Okay, so I have issues with how each on sets out there stuff. Like, I don’t like how fanfiction.net doesn’t really allow for spacing? So sometimes what comes out as longer chapters on ff.net are actually two shorter chapters on AO3. I dislike the larger font on AO3 and that you can’t read it as a ½ sized layout like ff.net, but then I dislike ff.net’s inability to justify text or as said above, the lack of line spaces that can be slapped in.
Ok, here’s pretty much everything that happened while I was at MCM today:
Catherine arrived late (presumably delayed by transport), which meant autographs started late. She then made her way down the queue to apologise to people.
She signed all autographs not sitting at the table, but standing in front of it. She was at the end of the row, so she had the space to do so. She also allowed selfies and was just generally chatting with everyone.
I gave her the Partners in Crime print but she didn’t have time to look at it- it was in a cardboard envelope but she set it aside on the table to presumably take with her/ look at later. She did, however, say that she loved my Journey’s End print I had her sign (she said she loved stuff like that). She also gave me a choice of colours to sign it (I wasn’t expecting that), but we ultimately decided that black would probably be best.
Bearing in mind by the time I got her autograph she’s been signing for at least 10/15 minutes, she still apologised to me about the delay and said sorry for keeping me waiting, and she’d done the same for everyone in front of me too. I got her autograph first thing, so I don’t know what happened later on.
Because Billie couldn’t make the convention, it meant that I actually got to attend Catherine’s panel. I missed the beginning, but I got the following points:
You know what we need more of? Beginner’s classes for
It’s supposed to be really, really good for you to keep
learning new things as you age. It helps stave off strokes and dementia and Alzheimer’s
and improves memory. And hey, learning stuff is fun.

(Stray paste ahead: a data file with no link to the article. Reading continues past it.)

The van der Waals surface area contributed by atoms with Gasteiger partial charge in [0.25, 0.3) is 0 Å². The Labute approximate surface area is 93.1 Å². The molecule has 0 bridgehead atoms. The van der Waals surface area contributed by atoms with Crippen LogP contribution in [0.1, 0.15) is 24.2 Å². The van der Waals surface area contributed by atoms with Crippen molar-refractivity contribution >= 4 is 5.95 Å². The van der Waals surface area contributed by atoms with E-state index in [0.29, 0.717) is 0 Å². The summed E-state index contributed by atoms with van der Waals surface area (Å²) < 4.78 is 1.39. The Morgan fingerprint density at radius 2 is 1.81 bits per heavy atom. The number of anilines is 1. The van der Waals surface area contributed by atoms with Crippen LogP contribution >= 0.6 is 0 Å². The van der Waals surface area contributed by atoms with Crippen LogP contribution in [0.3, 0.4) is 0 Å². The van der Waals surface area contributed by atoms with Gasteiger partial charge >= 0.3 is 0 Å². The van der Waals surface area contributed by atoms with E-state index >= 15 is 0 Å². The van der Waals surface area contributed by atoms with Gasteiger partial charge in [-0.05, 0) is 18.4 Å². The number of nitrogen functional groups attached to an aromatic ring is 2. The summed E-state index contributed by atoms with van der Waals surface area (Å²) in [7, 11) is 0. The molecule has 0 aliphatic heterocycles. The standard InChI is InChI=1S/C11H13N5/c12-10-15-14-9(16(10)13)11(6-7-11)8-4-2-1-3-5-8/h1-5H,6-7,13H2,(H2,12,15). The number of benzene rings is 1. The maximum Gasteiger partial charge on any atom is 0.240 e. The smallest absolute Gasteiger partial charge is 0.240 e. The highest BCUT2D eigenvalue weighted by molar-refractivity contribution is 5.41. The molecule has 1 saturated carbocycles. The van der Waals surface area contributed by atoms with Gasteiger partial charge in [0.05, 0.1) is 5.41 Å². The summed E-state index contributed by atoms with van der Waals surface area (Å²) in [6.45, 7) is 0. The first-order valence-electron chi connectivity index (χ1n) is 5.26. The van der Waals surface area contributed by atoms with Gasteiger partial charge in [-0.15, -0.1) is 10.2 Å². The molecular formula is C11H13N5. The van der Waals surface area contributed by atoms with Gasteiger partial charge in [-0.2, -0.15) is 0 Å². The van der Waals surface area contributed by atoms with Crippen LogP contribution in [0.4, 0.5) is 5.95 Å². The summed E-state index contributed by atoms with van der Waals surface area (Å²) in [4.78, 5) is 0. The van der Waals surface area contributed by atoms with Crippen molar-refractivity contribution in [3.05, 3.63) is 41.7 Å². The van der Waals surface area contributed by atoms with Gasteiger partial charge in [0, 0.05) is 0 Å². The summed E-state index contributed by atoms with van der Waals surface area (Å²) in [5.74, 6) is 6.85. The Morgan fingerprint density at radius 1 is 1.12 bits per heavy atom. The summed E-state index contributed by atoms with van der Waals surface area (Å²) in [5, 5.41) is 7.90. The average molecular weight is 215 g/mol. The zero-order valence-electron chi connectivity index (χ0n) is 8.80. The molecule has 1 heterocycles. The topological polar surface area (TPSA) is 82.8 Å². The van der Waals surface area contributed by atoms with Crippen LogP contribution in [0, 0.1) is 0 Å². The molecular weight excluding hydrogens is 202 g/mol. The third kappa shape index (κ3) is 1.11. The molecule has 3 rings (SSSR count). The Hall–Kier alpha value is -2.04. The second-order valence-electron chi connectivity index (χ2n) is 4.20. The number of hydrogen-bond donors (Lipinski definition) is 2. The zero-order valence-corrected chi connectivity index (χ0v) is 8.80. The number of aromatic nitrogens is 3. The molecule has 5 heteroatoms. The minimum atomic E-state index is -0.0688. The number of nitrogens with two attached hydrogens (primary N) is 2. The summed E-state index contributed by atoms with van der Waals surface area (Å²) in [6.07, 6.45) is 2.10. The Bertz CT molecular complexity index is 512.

But I really don’t want to be infantilized when I try to
learn something. And I definitely don’t learn the way a child does. And
honestly, what adult wants to be in the same class as children? Very few.
This occurred to me recently because I’d like to learn how
to actually ice skate properly. My parents never signed me up for classes,
because it wasn’t a thing they ever cared about or thought about. Now I’m in my
twenties and want to learn, and also don’t want to be surrounded by a bunch of
eight-year-olds who probably honestly skate better than I do. Because that’s
embarrassing, and embarrassment is not how you learn.
Would it be good to lose the social stigma of being worse at
something than a child? Yes. Hell
yes. But we’ve got to start somewhere, and like I said: adults don’t really
learn the way kids do, and a lot of people use these kinds of activities to
make friends, and I don’t want to make friends with an eight-year-old, either.
Beginner’s classes for adults. Let adults suck at stuff and
learn how to get better and learn new things and broaden their horizons, while still being treated as adults. Classes for writing, for pottery, for chess, for art, for instruments, for singing, for sports, for chemistry. For everything, dammit.
There are things you learn from being Viktor Nikiforov’s coach, things that no other student will teach you.
“This is an emergency!” A sixteen-year-old Viktor screeches into his ear when Yakov picks up the phone.